The adjustment that took place in financial markets towards the end of 2018 was mainly brought about by worsening macroeconomic data at the global level, particularly in the manufacturing sector, and much influenced by the trade tensions between the US and China.
Is this the beginning of the end? Fears that the answer may be yes, due to the US economy’s going into recession and a marked slowdown in China’s growth, both in 2020, explain the sharp correction in financial markets at the end of 2018.
OPEC+ decision to reduce output prevented prices from declining further. The expiration of import waivers of Iranian oil could have a positive effect on prices. U.S. production is expected to remain robust through the year. Demand is projected to slow down as global economic growth weakens. Prices could move between $60 and $70 in 2019, but may decelerate further in 2020.
In the first half of 2018, the Mexican economy grew at a lower rate than expected, with the service sector contributing 86.9% of GDP growth, less than the 92.1% observed in 2017. Manufacturing industries recovered in 2017, contributing 11.8% of growth, although uncertainty in the first half of the year affected their growth potential.
The most relevant proposed changes are: a) incorporation of returns in the determination of the fee collection scheme, b) greater flexibility of the investment regime, c) greater ease for workers to have voluntary savings, and d) transformation of the figure of "investment companies specialized in retirement funds" to "investment funds specialized in retirement funds".
Cautious mood in markets during the week, amid the resurfacing of concerns about global growth. The release of China’s 4Q18 GDP -which confirmed the expected slowdown-, the cut in the IMF’s global economic growth forecast and disappointing confidence data pointed in this direction. Meanwhile, uncertainty about Brexit developments and ECB meeting were the main drivers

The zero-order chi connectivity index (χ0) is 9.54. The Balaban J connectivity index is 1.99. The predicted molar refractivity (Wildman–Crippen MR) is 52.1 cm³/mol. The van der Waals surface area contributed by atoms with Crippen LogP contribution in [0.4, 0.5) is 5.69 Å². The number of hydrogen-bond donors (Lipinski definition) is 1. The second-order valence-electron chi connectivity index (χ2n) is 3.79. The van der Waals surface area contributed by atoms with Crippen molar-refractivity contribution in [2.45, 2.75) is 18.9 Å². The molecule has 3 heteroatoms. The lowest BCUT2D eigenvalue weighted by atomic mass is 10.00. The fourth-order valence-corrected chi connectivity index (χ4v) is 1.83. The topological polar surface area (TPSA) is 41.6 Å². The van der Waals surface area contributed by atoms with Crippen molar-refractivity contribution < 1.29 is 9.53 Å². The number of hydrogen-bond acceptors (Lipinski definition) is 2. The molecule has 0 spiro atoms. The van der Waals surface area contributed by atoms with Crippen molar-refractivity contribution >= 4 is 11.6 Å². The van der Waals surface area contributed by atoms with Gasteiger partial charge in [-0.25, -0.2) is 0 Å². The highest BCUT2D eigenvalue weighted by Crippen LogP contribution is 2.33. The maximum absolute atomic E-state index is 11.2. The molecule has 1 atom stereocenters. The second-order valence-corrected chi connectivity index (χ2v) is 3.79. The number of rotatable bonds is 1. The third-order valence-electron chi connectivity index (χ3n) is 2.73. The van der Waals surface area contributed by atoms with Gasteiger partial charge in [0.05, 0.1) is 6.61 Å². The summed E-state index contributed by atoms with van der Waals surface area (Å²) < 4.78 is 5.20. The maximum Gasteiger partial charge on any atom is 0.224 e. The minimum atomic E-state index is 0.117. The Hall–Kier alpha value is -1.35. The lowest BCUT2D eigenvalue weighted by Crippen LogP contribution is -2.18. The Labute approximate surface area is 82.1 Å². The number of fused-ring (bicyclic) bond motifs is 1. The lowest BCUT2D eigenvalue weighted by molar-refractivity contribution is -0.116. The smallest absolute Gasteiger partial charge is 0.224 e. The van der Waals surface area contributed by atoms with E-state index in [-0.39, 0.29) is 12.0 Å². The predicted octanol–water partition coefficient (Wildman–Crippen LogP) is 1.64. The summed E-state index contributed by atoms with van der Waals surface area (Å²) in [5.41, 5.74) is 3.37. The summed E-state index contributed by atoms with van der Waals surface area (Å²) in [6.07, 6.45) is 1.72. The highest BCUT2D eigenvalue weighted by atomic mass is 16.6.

Highlights: BCBS reviews its Principles for sound liquidity risk management and supervision. IOSCO issues statement on environmental, social and governance disclosure. BIS issues report regarding domestic capital markets. ECB issues principles for effective fallback provisions for euro-denominated cash products. FCA consults on cryptoassets guide.
The low Q4 GDP figure sends the 2018 whole year GDP growth slowing down to 6.6%, the lowest growth rate for the past 28 years since 1990. This suggests that Chinese economy further moderated amid the unsettled trade war with the US and previous domestic deleveraging measures. It prompted the authorities to beef up their easing measures to offset headwinds to the economy.
The ECB is assessing the extent of the slowdown before discussing monetary policy measures. The balance of risks has moved to the downside. No modification in the policy or forward guidance, but the door is open for changes in the coming months.
Cautious mood seemed to prevail in markets. Today`s attention was on the euro zone due to the release of confidence data and the ECB meeting. Meanwhile, despite the non-representation of the US administration in Davos, the US-China trade dispute continued in the forefront as the major players in the global economy pointed to this issue as a significant economic risk